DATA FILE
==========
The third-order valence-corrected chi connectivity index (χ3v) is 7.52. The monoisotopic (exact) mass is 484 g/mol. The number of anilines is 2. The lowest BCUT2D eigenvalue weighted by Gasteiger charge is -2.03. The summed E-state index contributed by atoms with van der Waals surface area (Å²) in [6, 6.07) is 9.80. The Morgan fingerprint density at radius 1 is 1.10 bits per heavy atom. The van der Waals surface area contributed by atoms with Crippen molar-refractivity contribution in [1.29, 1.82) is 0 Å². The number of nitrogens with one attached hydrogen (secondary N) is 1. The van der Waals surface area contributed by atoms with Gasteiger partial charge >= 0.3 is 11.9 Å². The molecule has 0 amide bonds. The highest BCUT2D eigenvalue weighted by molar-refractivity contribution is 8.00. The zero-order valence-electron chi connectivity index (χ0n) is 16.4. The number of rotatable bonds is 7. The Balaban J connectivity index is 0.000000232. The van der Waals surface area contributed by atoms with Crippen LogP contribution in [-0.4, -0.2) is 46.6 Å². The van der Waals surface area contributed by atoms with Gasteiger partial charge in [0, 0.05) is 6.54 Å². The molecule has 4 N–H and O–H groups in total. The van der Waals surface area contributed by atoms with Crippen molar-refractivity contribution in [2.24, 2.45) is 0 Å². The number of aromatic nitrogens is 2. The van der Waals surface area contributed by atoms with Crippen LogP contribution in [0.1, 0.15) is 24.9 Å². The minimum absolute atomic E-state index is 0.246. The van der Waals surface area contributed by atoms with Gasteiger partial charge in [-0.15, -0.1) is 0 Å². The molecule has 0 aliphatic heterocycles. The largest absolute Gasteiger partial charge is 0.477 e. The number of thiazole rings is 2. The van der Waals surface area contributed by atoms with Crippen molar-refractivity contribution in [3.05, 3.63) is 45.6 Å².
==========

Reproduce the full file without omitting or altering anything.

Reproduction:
The third-order valence-corrected chi connectivity index (χ3v) is 7.52. The monoisotopic (exact) mass is 484 g/mol. The number of anilines is 2. The lowest BCUT2D eigenvalue weighted by Gasteiger charge is -2.03. The summed E-state index contributed by atoms with van der Waals surface area (Å²) in [6, 6.07) is 9.80. The Morgan fingerprint density at radius 1 is 1.10 bits per heavy atom. The van der Waals surface area contributed by atoms with Crippen molar-refractivity contribution in [1.29, 1.82) is 0 Å². The number of nitrogens with one attached hydrogen (secondary N) is 1. The van der Waals surface area contributed by atoms with Gasteiger partial charge >= 0.3 is 11.9 Å². The molecule has 0 amide bonds. The highest BCUT2D eigenvalue weighted by molar-refractivity contribution is 8.00. The zero-order valence-electron chi connectivity index (χ0n) is 16.4. The number of rotatable bonds is 7. The Balaban J connectivity index is 0.000000232. The van der Waals surface area contributed by atoms with Crippen LogP contribution in [-0.4, -0.2) is 46.6 Å². The van der Waals surface area contributed by atoms with Gasteiger partial charge in [0, 0.05) is 6.54 Å². The molecule has 4 N–H and O–H groups in total. The van der Waals surface area contributed by atoms with Crippen molar-refractivity contribution in [2.24, 2.45) is 0 Å². The number of aromatic nitrogens is 2. The van der Waals surface area contributed by atoms with Crippen LogP contribution in [0.1, 0.15) is 24.9 Å². The minimum absolute atomic E-state index is 0.246. The van der Waals surface area contributed by atoms with Gasteiger partial charge in [-0.15, -0.1) is 0 Å². The molecule has 0 aliphatic heterocycles. The largest absolute Gasteiger partial charge is 0.477 e. The number of thiazole rings is 2. The van der Waals surface area contributed by atoms with Crippen molar-refractivity contribution in [3.05, 3.63) is 45.6 Å².